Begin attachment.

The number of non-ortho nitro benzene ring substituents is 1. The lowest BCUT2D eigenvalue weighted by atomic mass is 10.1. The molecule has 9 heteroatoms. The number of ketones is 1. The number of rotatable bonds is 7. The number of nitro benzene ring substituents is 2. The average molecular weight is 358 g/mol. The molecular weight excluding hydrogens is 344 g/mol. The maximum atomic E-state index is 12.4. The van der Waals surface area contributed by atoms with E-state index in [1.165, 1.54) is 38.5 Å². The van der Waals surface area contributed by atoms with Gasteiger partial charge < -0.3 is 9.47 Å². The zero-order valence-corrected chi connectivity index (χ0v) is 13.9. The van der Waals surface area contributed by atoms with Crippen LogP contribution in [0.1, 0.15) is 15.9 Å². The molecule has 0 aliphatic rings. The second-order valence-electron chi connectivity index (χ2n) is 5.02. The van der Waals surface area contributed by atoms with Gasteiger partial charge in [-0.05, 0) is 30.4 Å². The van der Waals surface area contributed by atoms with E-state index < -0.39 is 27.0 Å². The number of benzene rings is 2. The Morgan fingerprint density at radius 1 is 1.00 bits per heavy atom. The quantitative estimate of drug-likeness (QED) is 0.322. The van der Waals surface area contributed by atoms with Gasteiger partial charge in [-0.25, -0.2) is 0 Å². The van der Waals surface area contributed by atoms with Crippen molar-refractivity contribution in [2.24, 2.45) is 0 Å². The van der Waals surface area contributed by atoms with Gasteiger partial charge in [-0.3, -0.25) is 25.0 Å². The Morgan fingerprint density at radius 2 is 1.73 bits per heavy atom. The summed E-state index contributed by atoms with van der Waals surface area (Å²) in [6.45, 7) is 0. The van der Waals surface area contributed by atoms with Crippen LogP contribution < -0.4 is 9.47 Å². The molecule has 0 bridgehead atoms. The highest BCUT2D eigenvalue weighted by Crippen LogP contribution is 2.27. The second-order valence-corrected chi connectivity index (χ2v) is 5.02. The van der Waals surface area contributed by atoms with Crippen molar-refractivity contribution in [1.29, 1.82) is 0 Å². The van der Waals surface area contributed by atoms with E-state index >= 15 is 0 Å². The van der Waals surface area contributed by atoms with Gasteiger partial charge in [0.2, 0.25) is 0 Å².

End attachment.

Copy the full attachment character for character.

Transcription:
The number of non-ortho nitro benzene ring substituents is 1. The lowest BCUT2D eigenvalue weighted by atomic mass is 10.1. The molecule has 9 heteroatoms. The number of ketones is 1. The number of rotatable bonds is 7. The number of nitro benzene ring substituents is 2. The average molecular weight is 358 g/mol. The molecular weight excluding hydrogens is 344 g/mol. The maximum atomic E-state index is 12.4. The van der Waals surface area contributed by atoms with E-state index in [1.165, 1.54) is 38.5 Å². The van der Waals surface area contributed by atoms with Gasteiger partial charge < -0.3 is 9.47 Å². The zero-order valence-corrected chi connectivity index (χ0v) is 13.9. The van der Waals surface area contributed by atoms with Crippen LogP contribution in [0.1, 0.15) is 15.9 Å². The molecule has 0 aliphatic rings. The second-order valence-electron chi connectivity index (χ2n) is 5.02. The van der Waals surface area contributed by atoms with Gasteiger partial charge in [-0.05, 0) is 30.4 Å². The van der Waals surface area contributed by atoms with E-state index < -0.39 is 27.0 Å². The number of benzene rings is 2. The Morgan fingerprint density at radius 1 is 1.00 bits per heavy atom. The quantitative estimate of drug-likeness (QED) is 0.322. The van der Waals surface area contributed by atoms with Gasteiger partial charge in [-0.25, -0.2) is 0 Å². The van der Waals surface area contributed by atoms with Crippen molar-refractivity contribution in [2.24, 2.45) is 0 Å². The van der Waals surface area contributed by atoms with Gasteiger partial charge in [-0.3, -0.25) is 25.0 Å². The Morgan fingerprint density at radius 2 is 1.73 bits per heavy atom. The summed E-state index contributed by atoms with van der Waals surface area (Å²) in [6.45, 7) is 0. The van der Waals surface area contributed by atoms with Crippen LogP contribution < -0.4 is 9.47 Å². The molecule has 0 bridgehead atoms. The highest BCUT2D eigenvalue weighted by Crippen LogP contribution is 2.27. The second-order valence-corrected chi connectivity index (χ2v) is 5.02. The van der Waals surface area contributed by atoms with Crippen molar-refractivity contribution in [1.29, 1.82) is 0 Å². The van der Waals surface area contributed by atoms with E-state index >= 15 is 0 Å². The van der Waals surface area contributed by atoms with Gasteiger partial charge in [0.2, 0.25) is 0 Å².